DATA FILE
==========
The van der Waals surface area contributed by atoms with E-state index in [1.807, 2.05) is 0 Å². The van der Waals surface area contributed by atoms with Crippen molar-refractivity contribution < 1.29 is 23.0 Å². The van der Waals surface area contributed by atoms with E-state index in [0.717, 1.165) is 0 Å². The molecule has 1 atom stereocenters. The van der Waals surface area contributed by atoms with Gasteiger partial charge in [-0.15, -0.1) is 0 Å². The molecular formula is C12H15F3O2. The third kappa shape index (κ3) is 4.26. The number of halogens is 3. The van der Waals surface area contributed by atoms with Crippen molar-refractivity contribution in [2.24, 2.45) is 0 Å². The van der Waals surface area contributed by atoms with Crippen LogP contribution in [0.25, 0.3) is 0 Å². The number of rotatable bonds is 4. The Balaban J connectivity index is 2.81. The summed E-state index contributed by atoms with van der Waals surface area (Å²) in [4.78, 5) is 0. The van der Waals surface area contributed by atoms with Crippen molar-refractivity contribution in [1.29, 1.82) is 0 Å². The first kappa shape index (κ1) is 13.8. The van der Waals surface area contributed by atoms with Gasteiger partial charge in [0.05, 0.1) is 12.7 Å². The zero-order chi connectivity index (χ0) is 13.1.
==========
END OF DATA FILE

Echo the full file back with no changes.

The van der Waals surface area contributed by atoms with E-state index in [1.807, 2.05) is 0 Å². The van der Waals surface area contributed by atoms with Crippen molar-refractivity contribution < 1.29 is 23.0 Å². The van der Waals surface area contributed by atoms with E-state index in [0.717, 1.165) is 0 Å². The molecule has 1 atom stereocenters. The van der Waals surface area contributed by atoms with Gasteiger partial charge in [-0.15, -0.1) is 0 Å². The molecular formula is C12H15F3O2. The third kappa shape index (κ3) is 4.26. The number of halogens is 3. The van der Waals surface area contributed by atoms with Crippen molar-refractivity contribution in [2.24, 2.45) is 0 Å². The van der Waals surface area contributed by atoms with Crippen LogP contribution in [0.25, 0.3) is 0 Å². The number of rotatable bonds is 4. The Balaban J connectivity index is 2.81. The summed E-state index contributed by atoms with van der Waals surface area (Å²) in [4.78, 5) is 0. The van der Waals surface area contributed by atoms with Crippen molar-refractivity contribution in [1.29, 1.82) is 0 Å². The first kappa shape index (κ1) is 13.8. The van der Waals surface area contributed by atoms with Gasteiger partial charge in [0.05, 0.1) is 12.7 Å². The zero-order chi connectivity index (χ0) is 13.1.